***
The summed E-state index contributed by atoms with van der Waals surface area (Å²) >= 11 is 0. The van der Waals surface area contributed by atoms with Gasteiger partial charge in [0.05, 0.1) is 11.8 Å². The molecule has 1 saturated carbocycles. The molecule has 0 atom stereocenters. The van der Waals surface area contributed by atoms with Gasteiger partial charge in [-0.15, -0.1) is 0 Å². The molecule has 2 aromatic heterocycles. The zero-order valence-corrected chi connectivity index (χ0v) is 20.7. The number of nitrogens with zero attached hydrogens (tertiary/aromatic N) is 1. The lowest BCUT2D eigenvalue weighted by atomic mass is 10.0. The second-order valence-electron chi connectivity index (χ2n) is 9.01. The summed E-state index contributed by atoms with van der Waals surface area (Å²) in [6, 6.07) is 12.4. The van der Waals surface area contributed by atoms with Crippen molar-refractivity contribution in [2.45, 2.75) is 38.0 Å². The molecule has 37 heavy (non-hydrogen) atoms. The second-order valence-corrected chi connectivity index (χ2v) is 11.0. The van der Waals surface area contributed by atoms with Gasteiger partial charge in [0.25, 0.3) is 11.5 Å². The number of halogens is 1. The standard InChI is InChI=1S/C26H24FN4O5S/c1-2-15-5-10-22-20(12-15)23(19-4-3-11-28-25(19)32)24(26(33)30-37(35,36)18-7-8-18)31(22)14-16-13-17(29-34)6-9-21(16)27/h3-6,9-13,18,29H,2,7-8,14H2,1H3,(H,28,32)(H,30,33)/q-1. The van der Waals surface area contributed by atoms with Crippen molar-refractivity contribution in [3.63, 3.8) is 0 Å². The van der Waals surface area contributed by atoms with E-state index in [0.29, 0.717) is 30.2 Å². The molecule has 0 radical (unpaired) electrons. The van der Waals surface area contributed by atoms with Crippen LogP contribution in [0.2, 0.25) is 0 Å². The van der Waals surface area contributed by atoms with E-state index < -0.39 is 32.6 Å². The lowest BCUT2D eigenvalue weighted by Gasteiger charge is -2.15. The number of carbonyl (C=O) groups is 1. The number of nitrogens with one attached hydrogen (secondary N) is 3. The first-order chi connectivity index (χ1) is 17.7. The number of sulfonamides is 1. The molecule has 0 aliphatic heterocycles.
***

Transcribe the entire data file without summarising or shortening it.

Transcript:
The summed E-state index contributed by atoms with van der Waals surface area (Å²) >= 11 is 0. The van der Waals surface area contributed by atoms with Gasteiger partial charge in [0.05, 0.1) is 11.8 Å². The molecule has 1 saturated carbocycles. The molecule has 0 atom stereocenters. The van der Waals surface area contributed by atoms with Gasteiger partial charge in [-0.15, -0.1) is 0 Å². The molecule has 2 aromatic heterocycles. The zero-order valence-corrected chi connectivity index (χ0v) is 20.7. The number of nitrogens with zero attached hydrogens (tertiary/aromatic N) is 1. The lowest BCUT2D eigenvalue weighted by atomic mass is 10.0. The second-order valence-electron chi connectivity index (χ2n) is 9.01. The summed E-state index contributed by atoms with van der Waals surface area (Å²) in [6, 6.07) is 12.4. The van der Waals surface area contributed by atoms with Crippen molar-refractivity contribution in [2.45, 2.75) is 38.0 Å². The molecule has 37 heavy (non-hydrogen) atoms. The second-order valence-corrected chi connectivity index (χ2v) is 11.0. The van der Waals surface area contributed by atoms with Gasteiger partial charge in [0.25, 0.3) is 11.5 Å². The number of halogens is 1. The standard InChI is InChI=1S/C26H24FN4O5S/c1-2-15-5-10-22-20(12-15)23(19-4-3-11-28-25(19)32)24(26(33)30-37(35,36)18-7-8-18)31(22)14-16-13-17(29-34)6-9-21(16)27/h3-6,9-13,18,29H,2,7-8,14H2,1H3,(H,28,32)(H,30,33)/q-1. The van der Waals surface area contributed by atoms with Crippen molar-refractivity contribution in [3.63, 3.8) is 0 Å². The van der Waals surface area contributed by atoms with E-state index in [0.29, 0.717) is 30.2 Å². The molecule has 0 radical (unpaired) electrons. The van der Waals surface area contributed by atoms with Crippen LogP contribution in [0.2, 0.25) is 0 Å². The van der Waals surface area contributed by atoms with E-state index < -0.39 is 32.6 Å². The lowest BCUT2D eigenvalue weighted by Gasteiger charge is -2.15. The number of carbonyl (C=O) groups is 1. The number of nitrogens with one attached hydrogen (secondary N) is 3. The first-order chi connectivity index (χ1) is 17.7. The number of sulfonamides is 1. The molecule has 0 aliphatic heterocycles.